Legal cases involving construction situations are becoming more and more complex. The construction world is changing and not being lauded for its regulation and quality control. Legal cases arise with confusing evidence and varied accounts, based on varying factual information.
So how do we know what actually happened? Did we observe it and then remember it? Did we take a photograph or make a recording? Even with these tools the interpretation of what happened is left to our own personal take and interpretation.
So how do we deal with a legal case involving a construction trade where there is an allegation that one or more parties have caused damage or impacted someone. The tradie or contractor may be good at what they do but bad at recording it. When the proverbial hits the fan, the lawyers are left with a bamboozled tradie or contractor defendant with no records and literally just a memory of what happened.
The plaintiff will have their own version of events too, based on their memory or a photo they may have taken before they thought it might be relevant in a legal case. If they record events while it is happening that is better, but how much do they understand about the technicalities of what they are viewing?
In legal cases involving construction trade activities that have impacted others, there is often a need to re-construct events out of the back story of the events. Memories fade, photos have different meanings, battle lines diminish objectivity.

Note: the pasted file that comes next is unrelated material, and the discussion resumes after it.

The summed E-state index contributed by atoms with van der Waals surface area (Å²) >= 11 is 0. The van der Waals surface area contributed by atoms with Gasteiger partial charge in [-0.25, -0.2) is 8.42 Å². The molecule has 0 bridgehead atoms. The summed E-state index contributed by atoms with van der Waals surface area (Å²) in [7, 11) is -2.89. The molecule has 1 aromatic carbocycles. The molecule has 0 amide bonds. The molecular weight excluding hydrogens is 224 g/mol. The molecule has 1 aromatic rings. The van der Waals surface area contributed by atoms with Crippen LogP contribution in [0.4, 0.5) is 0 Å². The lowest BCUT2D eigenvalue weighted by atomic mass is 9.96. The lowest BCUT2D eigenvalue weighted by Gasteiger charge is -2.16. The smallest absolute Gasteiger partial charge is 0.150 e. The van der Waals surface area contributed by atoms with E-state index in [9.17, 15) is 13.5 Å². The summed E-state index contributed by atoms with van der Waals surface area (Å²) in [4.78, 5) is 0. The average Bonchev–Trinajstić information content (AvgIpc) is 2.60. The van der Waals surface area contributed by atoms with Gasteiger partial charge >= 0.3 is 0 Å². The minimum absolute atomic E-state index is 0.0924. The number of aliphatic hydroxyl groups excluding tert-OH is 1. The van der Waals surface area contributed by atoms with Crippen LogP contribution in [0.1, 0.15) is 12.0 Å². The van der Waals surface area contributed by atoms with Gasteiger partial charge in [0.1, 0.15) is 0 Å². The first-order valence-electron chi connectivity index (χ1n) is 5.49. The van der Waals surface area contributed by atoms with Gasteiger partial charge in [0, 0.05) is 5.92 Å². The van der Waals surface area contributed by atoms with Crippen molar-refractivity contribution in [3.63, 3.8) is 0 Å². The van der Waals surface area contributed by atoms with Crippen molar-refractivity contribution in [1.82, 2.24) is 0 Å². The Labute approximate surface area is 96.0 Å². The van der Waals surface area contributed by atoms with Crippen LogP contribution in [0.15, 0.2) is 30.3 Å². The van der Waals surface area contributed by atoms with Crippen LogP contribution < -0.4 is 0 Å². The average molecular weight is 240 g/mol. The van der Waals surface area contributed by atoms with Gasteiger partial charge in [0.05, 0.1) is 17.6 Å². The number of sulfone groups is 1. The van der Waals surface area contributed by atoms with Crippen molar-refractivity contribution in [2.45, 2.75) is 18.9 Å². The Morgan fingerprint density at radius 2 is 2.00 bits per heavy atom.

If only we could wind back time and like a video , replay it.
This article addresses this problem. A series of research methods are used that combine and are designed to re-construct events in these situations and restore a body of evidence that is potentially enlightening to the case and the court.
The primary research tool is called the Case Study. The case study is an analysis of a specific field of activity, usually bounded by time and space (or location). Events are played out (like on a sporting field) in a logical order based on certain rules and activity sequences.
When we recount these events ( through memory) within this playing field they will either fit into the picture or not, like a jig saw puzzle. An activity might not fit into the logic of the other activities or might not fit into the location or time of day. If constructed properly, case studies have a high level of ‘self-validation’ if created based on these principles and combined with other methods.
So when your lawyer is looking dumfounded at your lack of evidence because you are a great tradie but a bad administrator and recorder of events, there is hope yet.
Dr Jonathan Drane
Expert Witness Complex Construction and Legal Cases